Monday, 11 April 2016

The National Poo Museum

What is poo?
Poo is solid waste from one's body.

When we mention the word "poo" we normally cringe with embarrassment and disgust.

However, one man has put his feelings aside to set up a museum dedicated to poo.

Nigel George, the co-founder of The National Poo Museum at The Isle Of Wight Zoo agree to an interview with me.


When and why was The National Poo Museum established?
The NPM has been a work in progress for about a year but has only had an exhibition up and running since Easter 2016.

What is your fascination with excrement?
Poo is fascinating in so many ways.
It can tell us about the health of ecosystems and biodiversity.
It can be used as fuel and as a building material.
With out poo our planet would be a baron desert.
That's pretty fascinating for a start as there's much more!!

What is on offer at the museum?
The Poo at the Zoo exhibition at the Isle of Wight Zoo is our debut project.
For this exhibition we've focused on a nature detective theme.
Right now we have 18 resin encapsulated poos on display, they can be illuminated by the push of a button.

At what cost is it to enter the museum?
The Poo at the Zoo is free when you visit the zoo.
Admission prices to the Isle of Wight Zoo are here - http:/www.isleofwightzoo.comvisit-us.aspx

How is the excrement prepared for display?
It's slow process!
Once the poo has been selected by our technician it is carefully moved to a special poo-dryer.
Depending on the size of the poo it stays in the dry for somewhere between a day to a week or so.
Once completely dry the poo is then carefully captured in clear resin, this can take days to do as the resin must be poured slowly and in small amounts, a bit at a time.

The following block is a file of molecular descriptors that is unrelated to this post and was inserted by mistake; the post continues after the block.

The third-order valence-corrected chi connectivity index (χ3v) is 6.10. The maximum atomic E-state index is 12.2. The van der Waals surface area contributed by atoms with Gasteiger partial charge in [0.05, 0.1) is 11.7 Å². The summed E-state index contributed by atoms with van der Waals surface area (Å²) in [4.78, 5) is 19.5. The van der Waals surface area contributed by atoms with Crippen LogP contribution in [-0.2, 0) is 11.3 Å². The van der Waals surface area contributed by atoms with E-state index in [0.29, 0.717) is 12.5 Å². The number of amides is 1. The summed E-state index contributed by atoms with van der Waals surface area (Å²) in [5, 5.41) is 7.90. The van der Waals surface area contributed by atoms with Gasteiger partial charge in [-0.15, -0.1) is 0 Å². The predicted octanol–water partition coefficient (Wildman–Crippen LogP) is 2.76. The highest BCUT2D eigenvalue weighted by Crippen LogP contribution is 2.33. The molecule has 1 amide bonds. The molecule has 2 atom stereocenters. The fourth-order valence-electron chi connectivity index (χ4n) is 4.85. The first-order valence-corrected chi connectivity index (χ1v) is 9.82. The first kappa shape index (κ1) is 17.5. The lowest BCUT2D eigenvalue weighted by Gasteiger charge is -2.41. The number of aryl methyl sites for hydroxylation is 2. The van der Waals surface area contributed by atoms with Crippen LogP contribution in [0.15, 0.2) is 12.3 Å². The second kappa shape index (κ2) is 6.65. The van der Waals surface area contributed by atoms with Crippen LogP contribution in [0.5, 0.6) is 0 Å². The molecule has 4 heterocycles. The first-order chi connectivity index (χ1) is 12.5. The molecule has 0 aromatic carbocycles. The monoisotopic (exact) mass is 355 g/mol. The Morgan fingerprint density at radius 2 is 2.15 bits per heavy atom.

What is a "poo technician" and what does one do?
The poo technician assists the poo encapsulator and poo curator to do their jobs!

What is a "poo encapsulation" and what does one do?
See above

Where did you obtain the excrement from?
Many places.
Some from the Isle of Wight Zoo and some from the countryside where we live on the Isle of Wight.

Are there any health complications when coming into contact with animal/human excrement?
Yes, some poo can be quite dangerous. Parasites and bacterial infections can occur so great care is taken to make sure hygiene is maintained at all stages of drying and encapsulation.

How can green energy be obtained from excrement?
There are several ways energy can be obtained from poo.
Gasification uses a process called Anaerobic Digestion to create biogas.
Poo is eaten by bacteria and in the process create methane which can be harvested and used just like ordinary gas. Poo can also be burned as a fuel, it's quite common in some countries for people to gather the poo of herbivorous animals to make in to burnable bricks.
Some experiments have been successfully carried out that produce electricity directly from poo.
This basically means that there is such a thing as a poo battery! see here -

Can you please share 10 facts about excrement with me?
(1) If you have a poo while on a train in the UK there's a 25% chance it will pass directly through the bottom of the carriage and onto the track.
Mick Cash, General Secretary of the National Union of Rail, Maritime and Transport Workers said:
"Not only is this a filthy way of disposing of human waste, but it also poses real health risks and dangers for RMT members out there working on the tracks and in the depots."
(2) Wombats are the only animal known to produce cubic poos.
These large marsupials, native to Australia mark their territory by balancing their droppings on rocks or fallen branches.
The flat, square sides make them less likely to roll off.
(3) It is a curious fact that skatole, the chemical which gives faeces its strong, foul smell is also produced by several white flowers.
At low concentrations it smells pleasant and floral and it is commonly used to make perfume.
(4) Your poo is not just waste matter.
It is alive with hundreds of different types of micro-organism.
Together they are known as the microbiome or gut flora.